Singapore’s liberalised electricity market: Cheat sheet from Europe.


Coming back from the Eurelectric Power Summit 2018, where Enrupt supported an innovation programme for European utilities, the stakes for Singapore's electricity market liberalisation appear much higher. Singapore will be an experimenting ground amid a global electricity sector transformation.

Mature electricity markets in Europe and the US are exposed more. If you think that my choice of vocabulary is an exaggeration, check out the latest developments in the German saga. Some of its largest power market players, EoN and Innogy, are painfully working their way through what it ACTUALLY means to be a decentralised utility and what are the options on the table when your customers start producing electricity themselves.

In its turn, Singapore will experience first-hand effects of liberalisation in this new area of clean, decentralised and digital energy.  This is a cheat sheet of learnings from the European industry.

1.       Customers

Utilities are discovering new strategic approach which anchors customers first, rather than generation, transmission and distribution assets. Retailers are busy developing services that indicate to the consumer how and where it should reduce its electricity consumption to become more efficient. But does it really work?

Let’s learn from a different industry - apps tracking calories intake to achieve user’s fitness goals.  The user enters meals for few days, just to see that he or she is overeating again and drops off. On the other hand, community approaches are proving to work much better.  The Whole Life Challenge makes a difference by creating a supportive community of individuals that help each other to achieve their fitness goals with peer to peer support.

European utilities realise in a similar fashion, they need to build a community and purpose around their service to connect with the consumer and his or her needs.  For more insights on utility customers, check out the latest report by BNEF with 2 important conclusions about residential consumers:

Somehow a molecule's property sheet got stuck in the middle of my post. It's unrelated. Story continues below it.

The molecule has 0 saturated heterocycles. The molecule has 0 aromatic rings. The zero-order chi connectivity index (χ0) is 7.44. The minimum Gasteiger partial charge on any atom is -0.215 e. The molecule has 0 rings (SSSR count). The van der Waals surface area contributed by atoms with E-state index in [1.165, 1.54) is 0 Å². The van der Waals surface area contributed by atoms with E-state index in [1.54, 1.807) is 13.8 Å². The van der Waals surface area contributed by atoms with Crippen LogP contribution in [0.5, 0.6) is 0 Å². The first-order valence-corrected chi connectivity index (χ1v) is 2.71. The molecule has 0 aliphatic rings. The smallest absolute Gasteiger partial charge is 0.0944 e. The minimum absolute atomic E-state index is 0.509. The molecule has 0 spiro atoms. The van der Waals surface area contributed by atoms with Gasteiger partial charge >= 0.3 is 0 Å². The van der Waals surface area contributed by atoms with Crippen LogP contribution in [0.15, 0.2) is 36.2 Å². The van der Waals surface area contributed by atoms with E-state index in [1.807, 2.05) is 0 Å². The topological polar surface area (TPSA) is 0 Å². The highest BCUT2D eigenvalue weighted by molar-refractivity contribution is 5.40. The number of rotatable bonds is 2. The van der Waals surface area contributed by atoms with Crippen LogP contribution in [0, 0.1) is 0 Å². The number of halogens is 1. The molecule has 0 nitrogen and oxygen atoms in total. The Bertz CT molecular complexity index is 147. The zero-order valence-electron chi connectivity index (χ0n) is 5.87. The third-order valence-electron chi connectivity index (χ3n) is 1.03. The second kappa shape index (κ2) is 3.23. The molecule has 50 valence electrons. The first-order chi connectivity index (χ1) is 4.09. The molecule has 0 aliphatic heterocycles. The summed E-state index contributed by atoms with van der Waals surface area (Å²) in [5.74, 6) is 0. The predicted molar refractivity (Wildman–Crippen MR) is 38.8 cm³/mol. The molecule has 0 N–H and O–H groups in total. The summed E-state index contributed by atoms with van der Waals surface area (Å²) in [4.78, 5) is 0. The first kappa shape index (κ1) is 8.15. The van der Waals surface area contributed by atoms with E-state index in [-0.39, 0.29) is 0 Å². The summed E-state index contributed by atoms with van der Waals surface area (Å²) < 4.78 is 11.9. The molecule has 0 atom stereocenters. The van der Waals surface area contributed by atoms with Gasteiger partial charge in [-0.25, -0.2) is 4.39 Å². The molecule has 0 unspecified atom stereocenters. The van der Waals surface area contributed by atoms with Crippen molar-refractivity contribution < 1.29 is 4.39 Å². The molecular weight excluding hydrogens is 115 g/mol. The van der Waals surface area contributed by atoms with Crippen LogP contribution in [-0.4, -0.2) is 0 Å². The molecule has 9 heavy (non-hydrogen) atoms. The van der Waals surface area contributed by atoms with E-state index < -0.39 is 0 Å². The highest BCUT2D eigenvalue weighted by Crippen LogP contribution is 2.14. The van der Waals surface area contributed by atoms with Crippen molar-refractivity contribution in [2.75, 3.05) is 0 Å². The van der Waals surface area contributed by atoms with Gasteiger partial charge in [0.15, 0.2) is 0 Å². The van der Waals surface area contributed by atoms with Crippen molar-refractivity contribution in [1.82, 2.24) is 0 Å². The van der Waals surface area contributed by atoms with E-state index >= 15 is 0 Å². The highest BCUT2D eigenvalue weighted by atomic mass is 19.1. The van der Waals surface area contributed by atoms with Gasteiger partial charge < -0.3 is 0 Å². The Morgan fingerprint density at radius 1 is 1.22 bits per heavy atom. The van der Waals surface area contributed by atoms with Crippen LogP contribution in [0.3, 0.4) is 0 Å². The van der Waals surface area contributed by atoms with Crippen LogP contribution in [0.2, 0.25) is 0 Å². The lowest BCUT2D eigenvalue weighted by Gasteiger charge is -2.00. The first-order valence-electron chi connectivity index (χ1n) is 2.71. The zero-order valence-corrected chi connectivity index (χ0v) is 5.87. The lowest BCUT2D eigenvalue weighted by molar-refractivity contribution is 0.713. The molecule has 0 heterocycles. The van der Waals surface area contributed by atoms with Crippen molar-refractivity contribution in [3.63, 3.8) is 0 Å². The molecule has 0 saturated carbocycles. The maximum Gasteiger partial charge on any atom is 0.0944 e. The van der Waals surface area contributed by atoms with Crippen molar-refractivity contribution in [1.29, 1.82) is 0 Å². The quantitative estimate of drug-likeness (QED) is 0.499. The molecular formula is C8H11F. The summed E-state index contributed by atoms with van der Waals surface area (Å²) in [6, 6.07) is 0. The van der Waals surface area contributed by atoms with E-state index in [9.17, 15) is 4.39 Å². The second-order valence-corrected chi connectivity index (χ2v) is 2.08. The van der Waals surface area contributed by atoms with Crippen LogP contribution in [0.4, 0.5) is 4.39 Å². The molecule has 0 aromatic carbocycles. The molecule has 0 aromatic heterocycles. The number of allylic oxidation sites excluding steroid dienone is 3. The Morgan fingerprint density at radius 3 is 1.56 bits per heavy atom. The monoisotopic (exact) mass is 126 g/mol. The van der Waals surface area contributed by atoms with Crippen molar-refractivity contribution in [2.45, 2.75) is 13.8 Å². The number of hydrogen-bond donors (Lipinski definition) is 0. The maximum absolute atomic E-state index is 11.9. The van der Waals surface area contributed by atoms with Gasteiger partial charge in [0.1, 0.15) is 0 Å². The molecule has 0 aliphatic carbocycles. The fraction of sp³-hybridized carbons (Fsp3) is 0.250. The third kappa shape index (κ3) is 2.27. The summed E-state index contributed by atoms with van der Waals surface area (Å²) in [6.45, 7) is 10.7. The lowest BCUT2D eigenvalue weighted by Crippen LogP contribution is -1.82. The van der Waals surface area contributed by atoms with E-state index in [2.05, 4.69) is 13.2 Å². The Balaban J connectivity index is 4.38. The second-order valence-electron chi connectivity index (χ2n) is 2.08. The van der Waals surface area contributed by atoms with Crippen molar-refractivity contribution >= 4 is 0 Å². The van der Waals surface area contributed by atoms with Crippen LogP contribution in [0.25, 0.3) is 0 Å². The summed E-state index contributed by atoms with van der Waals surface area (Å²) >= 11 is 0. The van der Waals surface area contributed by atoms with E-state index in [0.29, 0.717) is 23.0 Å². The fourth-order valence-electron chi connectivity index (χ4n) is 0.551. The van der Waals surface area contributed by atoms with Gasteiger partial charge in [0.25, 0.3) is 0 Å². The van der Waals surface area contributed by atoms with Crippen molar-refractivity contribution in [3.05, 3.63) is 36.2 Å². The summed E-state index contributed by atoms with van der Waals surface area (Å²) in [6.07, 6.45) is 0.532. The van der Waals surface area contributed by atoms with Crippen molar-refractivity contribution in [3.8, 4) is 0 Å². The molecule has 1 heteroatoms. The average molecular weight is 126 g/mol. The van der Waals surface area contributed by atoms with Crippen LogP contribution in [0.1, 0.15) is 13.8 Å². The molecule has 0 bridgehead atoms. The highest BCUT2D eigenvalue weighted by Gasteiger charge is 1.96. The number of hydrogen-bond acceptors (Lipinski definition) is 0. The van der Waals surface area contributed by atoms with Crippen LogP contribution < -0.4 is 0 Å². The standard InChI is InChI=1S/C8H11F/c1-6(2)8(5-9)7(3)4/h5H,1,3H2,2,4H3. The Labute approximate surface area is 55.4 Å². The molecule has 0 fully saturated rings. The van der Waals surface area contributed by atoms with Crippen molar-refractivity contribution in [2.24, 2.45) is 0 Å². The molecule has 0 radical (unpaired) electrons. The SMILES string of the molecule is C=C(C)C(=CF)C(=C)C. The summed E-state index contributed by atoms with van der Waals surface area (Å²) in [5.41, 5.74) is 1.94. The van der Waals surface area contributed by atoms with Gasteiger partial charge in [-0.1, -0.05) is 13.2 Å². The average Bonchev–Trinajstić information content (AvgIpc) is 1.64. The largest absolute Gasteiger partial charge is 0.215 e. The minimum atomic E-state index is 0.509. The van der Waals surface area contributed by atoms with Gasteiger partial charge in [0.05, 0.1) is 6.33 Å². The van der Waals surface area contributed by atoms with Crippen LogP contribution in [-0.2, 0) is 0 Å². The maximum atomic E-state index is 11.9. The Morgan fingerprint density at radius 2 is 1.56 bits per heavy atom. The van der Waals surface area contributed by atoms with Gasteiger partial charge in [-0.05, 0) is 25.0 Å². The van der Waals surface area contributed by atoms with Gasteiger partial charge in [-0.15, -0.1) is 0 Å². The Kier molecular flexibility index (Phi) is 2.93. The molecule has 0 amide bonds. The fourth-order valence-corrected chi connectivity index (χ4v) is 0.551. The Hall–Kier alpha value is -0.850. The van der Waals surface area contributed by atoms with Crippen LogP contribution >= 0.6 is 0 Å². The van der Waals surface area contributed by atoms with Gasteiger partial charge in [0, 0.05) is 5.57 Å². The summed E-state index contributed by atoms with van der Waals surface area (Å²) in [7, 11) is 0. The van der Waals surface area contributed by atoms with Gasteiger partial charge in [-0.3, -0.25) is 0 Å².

• Economic factors are more likely to be the reason NOT to do something than a reason to do something.
  • A successful customer strategy will engage consumers through their peer groups rather than directly.

Residential and commercial/industrial customers behave differently. For residential segment, the best way forward might be a standardised offering which is built around customer values: Desire to go green, create value for the whole family across several households and ease of tracking and comparing consumption with peers. For commercial and industrial customers, customisation helped more nimble players in Europe to succeed.

2.       Companies

The landscape of electricity is changing. Potential competitors and allies are not necessarily in the utility business today. Eurelectric summit was buzzing with the names of Amazon, Google and the likes entering the utility business. Amazon and Google are possible candidates. One of the options is bundling FREE electricity with the rest of Amazon offering such as Prime membership. What will happen to electricity retailers when someone else will be offering electricity for free?

3.       Grid

Two schools of thought were emerging from the discussions. One was the grid owners exploring how to enhance revenue generation from their assets and new technologies leveraging the available data. The other was a group of providers exploring feasibility of an energy company without any asset ownership.